German minister threatens "indefinite driving bans" on weekends to meet climate goals
ยท Apr 16, 2024 ยท

While this may not be the absolute worst threat that has come out of Germany, it's still not great.

The federal coalition government, which includes the Social Democrats, Greens, and Free Democrats, has been clashing for months over several issues like a payment card for refugees, Germany's debt rules, elephant trophy-hunting imports, and their precious Climate Protection Act.

Germany's transport minister is now threatening to ban weekend driving to meet climate goals if the ruling coalition doesn't pass changes to the Climate Protection Act by July.

The liberal politician Volker Wissing wrote a letter to the coalition's parliamentary group leaders, as reported by the German outlet BILD last week.

The fact that the amendment is still not in force leads to considerable legal and factual uncertainties.


This serves neither the climate nor the reputation of the federal government.

Wissing says that achieving climate goals by reducing traffic would require implementing measures that are difficult to explain to the public, like "comprehensive and indefinite driving bans on Saturdays and Sundays."

The proposed change to the emissions-reduction law would assess climate goals by considering all sectors collectively rather than separately. If the overarching target is missed for two consecutive years, the federal government would then determine which sector and measures would be used to reach the permitted total carbon dioxide emissions by 2030.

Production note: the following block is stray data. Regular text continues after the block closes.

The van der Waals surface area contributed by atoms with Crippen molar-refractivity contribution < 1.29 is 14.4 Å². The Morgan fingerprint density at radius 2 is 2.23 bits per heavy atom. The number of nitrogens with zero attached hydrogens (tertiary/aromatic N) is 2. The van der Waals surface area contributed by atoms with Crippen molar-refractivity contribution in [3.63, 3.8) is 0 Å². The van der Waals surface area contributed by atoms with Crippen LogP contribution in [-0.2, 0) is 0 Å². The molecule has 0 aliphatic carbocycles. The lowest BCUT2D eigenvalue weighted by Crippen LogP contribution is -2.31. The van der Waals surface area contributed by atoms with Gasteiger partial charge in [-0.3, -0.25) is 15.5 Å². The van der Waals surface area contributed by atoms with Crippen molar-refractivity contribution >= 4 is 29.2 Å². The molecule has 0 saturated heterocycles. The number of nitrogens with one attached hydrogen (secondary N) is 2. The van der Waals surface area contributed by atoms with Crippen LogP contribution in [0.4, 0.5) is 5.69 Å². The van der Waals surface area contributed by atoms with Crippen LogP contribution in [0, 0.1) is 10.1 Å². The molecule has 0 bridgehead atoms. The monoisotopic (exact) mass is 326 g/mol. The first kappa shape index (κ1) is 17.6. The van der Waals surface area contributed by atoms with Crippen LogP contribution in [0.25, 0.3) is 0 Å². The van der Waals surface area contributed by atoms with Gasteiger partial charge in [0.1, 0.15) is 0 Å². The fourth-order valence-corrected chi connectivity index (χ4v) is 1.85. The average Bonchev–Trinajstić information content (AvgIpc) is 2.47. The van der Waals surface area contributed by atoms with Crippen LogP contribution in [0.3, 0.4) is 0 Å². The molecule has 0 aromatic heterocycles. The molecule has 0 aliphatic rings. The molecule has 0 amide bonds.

Suppose the parliament does not pass the changes by July 15. In that case, the Ministry for Digital and Transport will be forced to implement an "immediate action program that ensures compliance with the annual emission levels of the transport sector" until 2030.

That would include a driving ban on weekends.

Greenpeace, the German Federation for the Environment and Nature Conservation BUND, and Fridays for Future are criticizing the proposal to scrap specific targets for each individual sector. They're worried that lumping everything together might hide the problems in certain areas, especially transportation, which often falls short of its targets.

Reacting to Wissing's driving ban, Green parliamentary group leader Julia Verlinden says, "This claim is simply wrong."

She also says that Wissing shouldn't unnecessarily upset people, as there are other approaches to addressing climate concerns, like implementing a speed limit (which is apparently another touchy subject).

More than half of the highways in Germany have no speed limit. Earlier this month, Wissing stressed that the German government isn't looking to implement a speed limit on highways.

The FDP, the right-wing Alternative for Germany, and the conservative Christian Democratic Union have condemned the driving ban.

Clara Thompson, Greenpeace mobility expert, told the German press that Wissing is "shamelessly" trying to distract from his failures.

Wissing has wasted two years blocking every climate protection measure in road traffic โ€” now he is coming up with horror scenarios so that he won't have to do anything in the future either.

Imagine driving to work all week and then not being allowed to go where you want and enjoy your life on the weekends!

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